Good Marketing is about being able to target the right people, at the right time, in the right place, with the right message. Google obviously believes that it can do a better job at this by using it’s technology to help power this.

Machine Learning was a key theme throughout this year’s Google Marketing Next conference, and it’s expected that we will be seeing more this year with how we can utilise Google’s services to access insight, consumer intent and contextual data in real time.

Credit: PracticalEcommerce, 2017


What can you do?

Use it alongside your Similar Audiences (New) and Remarketing (Returning)

Now you have more options than ever to target the people that matter most for you and your goals. You can use Similar Audiences, In-Market Audiences and Remarketing Lists to target the right people with your investment.

To target new visitors, Similar and In-Market Audiences can be used to help focus your budget on new customer acquisition.

You can use Remarketing Lists to focus on your Returning Visitors and existing customer base through Customer Match.

Top Tip – Use IF Audiences to help focus your message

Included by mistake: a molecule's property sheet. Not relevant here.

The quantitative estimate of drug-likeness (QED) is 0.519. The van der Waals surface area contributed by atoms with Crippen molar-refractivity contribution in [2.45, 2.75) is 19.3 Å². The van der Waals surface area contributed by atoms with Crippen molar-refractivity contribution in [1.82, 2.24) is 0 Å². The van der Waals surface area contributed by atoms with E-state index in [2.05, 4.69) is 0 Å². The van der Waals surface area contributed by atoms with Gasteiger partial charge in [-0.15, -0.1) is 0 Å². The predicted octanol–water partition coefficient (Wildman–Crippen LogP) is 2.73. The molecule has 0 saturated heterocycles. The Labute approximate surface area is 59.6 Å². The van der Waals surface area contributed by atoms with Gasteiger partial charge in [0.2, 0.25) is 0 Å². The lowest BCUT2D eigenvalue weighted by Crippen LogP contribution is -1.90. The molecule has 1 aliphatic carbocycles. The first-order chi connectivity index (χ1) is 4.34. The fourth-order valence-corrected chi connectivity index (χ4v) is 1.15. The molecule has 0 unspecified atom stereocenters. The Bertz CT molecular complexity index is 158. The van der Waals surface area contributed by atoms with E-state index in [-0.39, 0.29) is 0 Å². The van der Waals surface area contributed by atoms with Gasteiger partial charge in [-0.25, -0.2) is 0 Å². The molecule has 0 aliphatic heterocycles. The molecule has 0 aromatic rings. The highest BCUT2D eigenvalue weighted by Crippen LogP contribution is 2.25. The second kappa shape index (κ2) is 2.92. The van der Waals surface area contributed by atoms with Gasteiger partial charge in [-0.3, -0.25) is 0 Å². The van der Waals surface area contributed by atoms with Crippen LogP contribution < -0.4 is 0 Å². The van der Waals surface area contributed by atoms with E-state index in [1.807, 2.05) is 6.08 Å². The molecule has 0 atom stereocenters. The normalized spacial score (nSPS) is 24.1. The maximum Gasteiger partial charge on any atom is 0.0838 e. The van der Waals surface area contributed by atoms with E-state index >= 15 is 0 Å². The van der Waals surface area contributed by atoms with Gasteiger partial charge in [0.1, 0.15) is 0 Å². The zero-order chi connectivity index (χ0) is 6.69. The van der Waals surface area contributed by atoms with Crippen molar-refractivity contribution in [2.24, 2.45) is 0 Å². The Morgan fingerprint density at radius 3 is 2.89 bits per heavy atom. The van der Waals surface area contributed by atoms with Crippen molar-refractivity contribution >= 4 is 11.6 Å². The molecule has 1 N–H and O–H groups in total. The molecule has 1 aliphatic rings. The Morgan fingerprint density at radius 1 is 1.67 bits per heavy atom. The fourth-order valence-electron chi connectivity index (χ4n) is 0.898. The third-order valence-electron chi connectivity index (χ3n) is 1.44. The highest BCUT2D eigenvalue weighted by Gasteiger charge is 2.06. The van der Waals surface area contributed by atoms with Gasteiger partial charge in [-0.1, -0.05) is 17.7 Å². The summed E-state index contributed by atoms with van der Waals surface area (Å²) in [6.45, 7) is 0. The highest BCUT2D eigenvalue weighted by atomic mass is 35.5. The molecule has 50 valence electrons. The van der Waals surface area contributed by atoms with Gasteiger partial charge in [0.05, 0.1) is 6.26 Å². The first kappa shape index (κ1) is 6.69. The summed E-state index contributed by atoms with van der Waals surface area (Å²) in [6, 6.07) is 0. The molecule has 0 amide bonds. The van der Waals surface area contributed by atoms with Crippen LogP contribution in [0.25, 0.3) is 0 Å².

The messaging you use for each of these Audiences should be different. Use IF Audiences to give a your New and/or Returning audiences the message they need. Those In-Market Audiences will be very close to converting, give them a message that ensures they convert with your business.

Be careful for increased aggression in your auctions

Now that we have another product to use to help everyone target more qualified audiences, most advertisers will be bidding more aggressively. This makes the auctions potentially more expensive in places as advertisers chase for the last click conversion. Remain vigilant!

Dan Roberts
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Dan Roberts

Founder & Author at PPC hubbub
Dan is a Google Shopping Specialist and was recently awarded Rising Star at The Drum Search Awards for the work delivered for his clients, agency and wider industry. Dan founded PPC hubbub after becoming frustrated with the lack of actionable insight and meaningful points of view for the industry.

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Dan Roberts